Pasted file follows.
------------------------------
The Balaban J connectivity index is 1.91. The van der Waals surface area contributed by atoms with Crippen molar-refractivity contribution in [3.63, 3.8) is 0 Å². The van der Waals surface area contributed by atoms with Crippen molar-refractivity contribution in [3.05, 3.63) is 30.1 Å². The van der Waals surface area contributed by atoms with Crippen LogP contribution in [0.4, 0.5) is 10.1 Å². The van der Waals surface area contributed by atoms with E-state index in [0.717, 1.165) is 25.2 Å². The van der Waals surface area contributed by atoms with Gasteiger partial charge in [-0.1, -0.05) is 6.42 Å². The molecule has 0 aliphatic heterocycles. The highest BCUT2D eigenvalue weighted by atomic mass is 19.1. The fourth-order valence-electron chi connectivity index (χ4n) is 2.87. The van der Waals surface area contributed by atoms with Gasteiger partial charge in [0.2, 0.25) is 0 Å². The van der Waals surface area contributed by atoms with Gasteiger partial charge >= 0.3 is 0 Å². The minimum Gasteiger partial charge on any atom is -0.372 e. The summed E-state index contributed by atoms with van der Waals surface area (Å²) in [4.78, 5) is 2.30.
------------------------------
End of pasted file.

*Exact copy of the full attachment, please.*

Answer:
The Balaban J connectivity index is 1.91. The van der Waals surface area contributed by atoms with Crippen molar-refractivity contribution in [3.63, 3.8) is 0 Å². The van der Waals surface area contributed by atoms with Crippen molar-refractivity contribution in [3.05, 3.63) is 30.1 Å². The van der Waals surface area contributed by atoms with Crippen LogP contribution in [0.4, 0.5) is 10.1 Å². The van der Waals surface area contributed by atoms with E-state index in [0.717, 1.165) is 25.2 Å². The van der Waals surface area contributed by atoms with Gasteiger partial charge in [-0.1, -0.05) is 6.42 Å². The molecule has 0 aliphatic heterocycles. The highest BCUT2D eigenvalue weighted by atomic mass is 19.1. The fourth-order valence-electron chi connectivity index (χ4n) is 2.87. The van der Waals surface area contributed by atoms with Gasteiger partial charge in [0.2, 0.25) is 0 Å². The van der Waals surface area contributed by atoms with Gasteiger partial charge >= 0.3 is 0 Å². The minimum Gasteiger partial charge on any atom is -0.372 e. The summed E-state index contributed by atoms with van der Waals surface area (Å²) in [4.78, 5) is 2.30.